NEW YORK (Reuters Health) – Fewer girls in Bangladesh, India, Nepal and Pakistan are getting married before the age of 14, according to a new study.
The decline varied in each country, but was generally sizeable. In Bangladesh, for example, about 34% of women reported being married by age 14 in 1991 and 1994. By 2005 and 2007 that number fell to about 19%.
The news, however, was not good for older girls, researchers said.
“The decrease for the youngest age group is dramatic, but for the oldest, we’ve got nothing,” said Dr. Anita Raj, the study’s lead author and a professor at the University of California, San Diego School of Medicine.
Dr. Raj and her colleagues report in a letter to the editor of the Journal of the American Medical Association on May 15 that marriage rates for girls between the ages of 16 and 17 years old stayed about the same, except for about a 36% increase in Bangladesh — a country that generally has a higher marriage prevalence for girls under 18 years old.
For their study, the researchers analyzed surveys taken between 1991 and 2007 in the four countries. For marriage rates, they looked at whether 20- to 24-year-old women reported being married before their 18th birthday.
For girls younger than 14 years old, the falls in girl marriage ranged from about 35% in India to 61% in Pakistan.
In India, the rate for that age group dropped from about 10% between 1991 and 1994 to about 6% between 2005 and 2007.
Pakistan saw its marriage rate among girls younger than 14 years old fall from about 6% to a little less than 3%.
While the data can’t say why marriage rates for that age fell over the two decades, Dr. Raj told Reuters Health that it might be from girls wanting to complete their education first. Students in those countries typically graduate from high school at the age of 15 or 16.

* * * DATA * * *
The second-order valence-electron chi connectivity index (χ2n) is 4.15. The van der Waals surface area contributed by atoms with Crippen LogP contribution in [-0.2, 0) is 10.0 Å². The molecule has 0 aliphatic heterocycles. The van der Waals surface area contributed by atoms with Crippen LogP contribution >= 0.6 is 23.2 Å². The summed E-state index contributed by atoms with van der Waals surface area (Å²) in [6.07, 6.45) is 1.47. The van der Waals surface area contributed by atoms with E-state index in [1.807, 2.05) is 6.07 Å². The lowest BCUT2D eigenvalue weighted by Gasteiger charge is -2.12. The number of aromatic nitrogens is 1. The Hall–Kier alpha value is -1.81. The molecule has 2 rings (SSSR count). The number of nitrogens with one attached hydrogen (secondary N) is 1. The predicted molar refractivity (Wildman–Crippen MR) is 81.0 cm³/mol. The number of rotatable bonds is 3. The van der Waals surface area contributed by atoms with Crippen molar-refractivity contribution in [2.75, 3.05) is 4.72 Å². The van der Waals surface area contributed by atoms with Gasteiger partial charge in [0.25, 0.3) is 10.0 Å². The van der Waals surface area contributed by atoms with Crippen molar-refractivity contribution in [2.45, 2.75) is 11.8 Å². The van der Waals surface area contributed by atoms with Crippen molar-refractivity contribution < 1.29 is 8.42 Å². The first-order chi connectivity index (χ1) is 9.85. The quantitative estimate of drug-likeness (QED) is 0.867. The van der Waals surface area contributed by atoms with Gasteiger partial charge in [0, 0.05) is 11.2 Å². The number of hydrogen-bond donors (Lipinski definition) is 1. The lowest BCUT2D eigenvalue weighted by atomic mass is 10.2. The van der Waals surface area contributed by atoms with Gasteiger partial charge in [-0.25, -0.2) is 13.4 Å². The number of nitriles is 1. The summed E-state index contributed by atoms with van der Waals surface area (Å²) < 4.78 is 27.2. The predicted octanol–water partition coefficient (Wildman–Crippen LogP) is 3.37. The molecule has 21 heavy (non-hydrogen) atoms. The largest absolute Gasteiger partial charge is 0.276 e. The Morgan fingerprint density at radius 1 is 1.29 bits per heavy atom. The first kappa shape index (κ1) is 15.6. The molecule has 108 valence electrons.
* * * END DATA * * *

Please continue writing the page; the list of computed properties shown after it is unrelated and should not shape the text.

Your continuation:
Bangladesh, India and Nepal all ban marriage before the age of 18, and Pakistan’s minimum age is 16. But Dr. Raj said those are largely ignored — especially in rural areas.
Beyond legal issues, there are many health concerns when a girl marries, including complications from pregnancy and physical abuse.
Teen mothers are at a higher risk for pregnancy-induced hypertension, preterm delivery and low birthweight, said Monica Johnson, a women’s health nurse practitioner at the Barnes-Jewish Hospital’s teen pregnancy center in St. Louis.
The teens are also at risk for postpartum depression, Johnson told Reuters Health.
She added that “with adequate prenatal care and emotional support a lot of those teen moms do not experience the risks.”
In a previous article, however, Dr. Raj reported that the poorest and least educated girls are at the greatest risk for an early marriage. That may limit access to healthcare.
Dr. Raj and her colleagues focused on South Asia mostly because of the amount and quality of data available, but she said that based on her experience early marriage should not be seen as a problem exclusive to that area.
A 2011 report from UNICEF — a child rights group — reported that adolescent marriage is also common in sub-Saharan Africa. It adds that the psychosocial effects girls experience are enormous, including not having friends, being powerless, and doing an excessive amount of housework.
Dr. Raj told Reuters Health that one way to reduce marriage among young girls may be to increase the amount of choices they have, such as access to schools or a job.